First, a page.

SAU lenten reflections include messages of friendship and unity


(Members of the St. Ambrose University community in Davenport are writing reflections on daily Scripture readings during Lent. Here are a couple of reflections, edited for space. To read more reflections go to

Amy Novak, St. Ambrose University president

(March 23 reflection). My husband, Ken, and I have had the privilege of hosting various students at our house since we’ve become Ambrosians. Our guests bring such joy and vitality under our roof. We discuss school, and they tell me what would make life more wonderful at our university. Mostly, we laugh. We laugh at each other’s humbling stories. We laugh at the craziness of the card games we play, the boasts about PS4 greatness or the ridiculous ping-pong challenges. There’s also quieter time in the “lizard room” (as some students have called it, where there are lots of couches, chairs and our bearded dragon in his terrarium), where stories about life-after-graduation or even just summer plans bounce around. In all this, there’s listening. I’m talking about listening as a savoring of something beautiful. It’s listening to how each student listens and responds to the other. How we cherish a spontaneous laugh. How we hear the fear about “what’s next” in their voices, mixed with an excitement about something new. The audible landscape is in full bloom. The talking seems to be incessant. It’s colorful. It’s real. It’s full of everything.

Lindsay Steele
St. Ambrose University President Amy Novak and her husband, Ken, talk with Father George McDaniel, left, and Father Ross Epping after Mass at Christ the King Chapel on the Davenport campus last month.

Ken and I share a love for Father Greg Boyle. I just finished his new book, “The Whole Language: The Power of Extravagant Tenderness.” Ken’s philosophy class will read “Barking to the Choir: The Power of Radical Kinship” next month. In “Whole Language,” Father Greg says we usually congratulate ourselves by taking an issue “head-on,” but he says it’s not “head-on” so much as “underneath.” Underneath means listening for what builds up to this moment. Underneath means knowing backstories and sharing vulnerabilities. Underneath is about humility and sometimes humiliation.


There are times over the years when I have said, “I am so sorry this happened,” and I mean it. Perhaps I could have influenced a different outcome if I had listened more closely. What I feel grateful about is that we have opportunities to create a place of hospitality that opens up the “underneath.” That shares from a place of trust. As a leader, I disappoint people; it is an inevitable reality of leadership. I also have met people’s needs and I hope to God (these acts) lifted them to a better place.

I am sure I often seem to take things “head on,” but I also know that an iceberg is mostly underneath and “head on” is not a good approach in those waters. As a university president, I am a continual student, and often my teachers are the students. They intersect my heart in ways of gladness and sadness. I open myself to being wounded and healed by the entire community I work beside. This is sacred work. If it wasn’t, I would not give it a second of my energy. “Holiness is a contact sport,” Father Greg explains. Amen.

Usually the evening ends with a few students sitting at the kitchen table, sharing stories that you tell when the campfire is nearly out. Ken and I joke about the line his dad used to say, “Honey, let’s go to bed so these people can go home.” The amazing thing is that our guests have made our house a home. I don’t know what I’ve “given up” this Lent, but I know what I have received.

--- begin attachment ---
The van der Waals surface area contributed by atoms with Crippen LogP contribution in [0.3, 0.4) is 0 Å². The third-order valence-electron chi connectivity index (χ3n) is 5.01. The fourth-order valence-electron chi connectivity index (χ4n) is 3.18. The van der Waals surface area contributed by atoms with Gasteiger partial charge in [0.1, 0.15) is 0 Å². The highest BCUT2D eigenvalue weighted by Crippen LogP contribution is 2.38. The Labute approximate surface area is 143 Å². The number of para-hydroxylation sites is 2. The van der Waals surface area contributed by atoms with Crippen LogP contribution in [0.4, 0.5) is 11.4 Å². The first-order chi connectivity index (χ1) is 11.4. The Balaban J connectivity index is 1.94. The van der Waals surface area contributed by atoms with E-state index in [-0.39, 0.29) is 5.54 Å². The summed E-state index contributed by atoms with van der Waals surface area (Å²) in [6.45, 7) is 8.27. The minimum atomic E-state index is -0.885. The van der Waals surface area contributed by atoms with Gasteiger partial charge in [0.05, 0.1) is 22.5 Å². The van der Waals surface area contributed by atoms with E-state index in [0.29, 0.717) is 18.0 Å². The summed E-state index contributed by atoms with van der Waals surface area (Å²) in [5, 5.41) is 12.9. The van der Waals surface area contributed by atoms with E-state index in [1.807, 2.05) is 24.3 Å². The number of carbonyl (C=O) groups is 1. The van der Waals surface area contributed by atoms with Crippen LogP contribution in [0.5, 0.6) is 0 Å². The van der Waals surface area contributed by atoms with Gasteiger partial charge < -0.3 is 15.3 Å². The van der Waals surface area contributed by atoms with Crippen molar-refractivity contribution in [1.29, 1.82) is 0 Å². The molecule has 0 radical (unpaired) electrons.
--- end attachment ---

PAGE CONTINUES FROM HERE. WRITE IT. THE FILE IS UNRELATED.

Peter and John ran to the tomb when Mary Magdalene said Jesus was not there. They didn’t hear her say, “He’s risen!” All that time Jesus was with his friends, he was working the story from underneath. The apostles didn’t get the fact that holiness was a contact sport. Nobody could have imagined what rises from underneath, from a place of deep listening: a place open for everyone to share. It’s real. It’s full of everything. It’s a relationship. It’s what it means to be living in the Ambrose community.

Kari Miller, physical therapy, assistant professor

(March 25 reflection). “God is with us!” — Not above us, distant from us or out of reach from us. God is WITH us! How lovely of a reminder today as we celebrate the Feast of the Annunciation of the Lord.

We’re all faced with challenges throughout life, but we are called to demonstrate courage and vulnerability at some point in our lives. While we may feel alone during these times, take heart, God is with you and me. God is with us! God is always there, ready to encounter us in our most joyous and darkest times, ready to embrace us for who we are at our core and ready to engage with us to help us on our journey.

God is ready to encounter, embrace and engage with us. He is ready to work through us to encounter, embrace and engage with all those we meet.

How great is that? “God is with us” serves as a reminder of our calling to unite as one body in Christ! While this unity and peace may seem impossible during challenging times, imagine how impossible it must have seemed to Mary to hear that she would conceive a child. Yet, she was told, “Do not be afraid.” She responded, “Behold, I am the handmaid of the Lord. May it be done to me according to your word.”

I challenge us to follow Mary’s footsteps and be not afraid of change or of the unknown as we strive for unity, encouraged by the knowledge that God is with us every step of the journey!

Support The Catholic Messenger’s mission to inform, educate and inspire the faithful of the Diocese of Davenport – and beyond! Subscribe to the print and/or e-edition, or make a one-time donation, today!

Print Friendly, PDF & Email
Posted on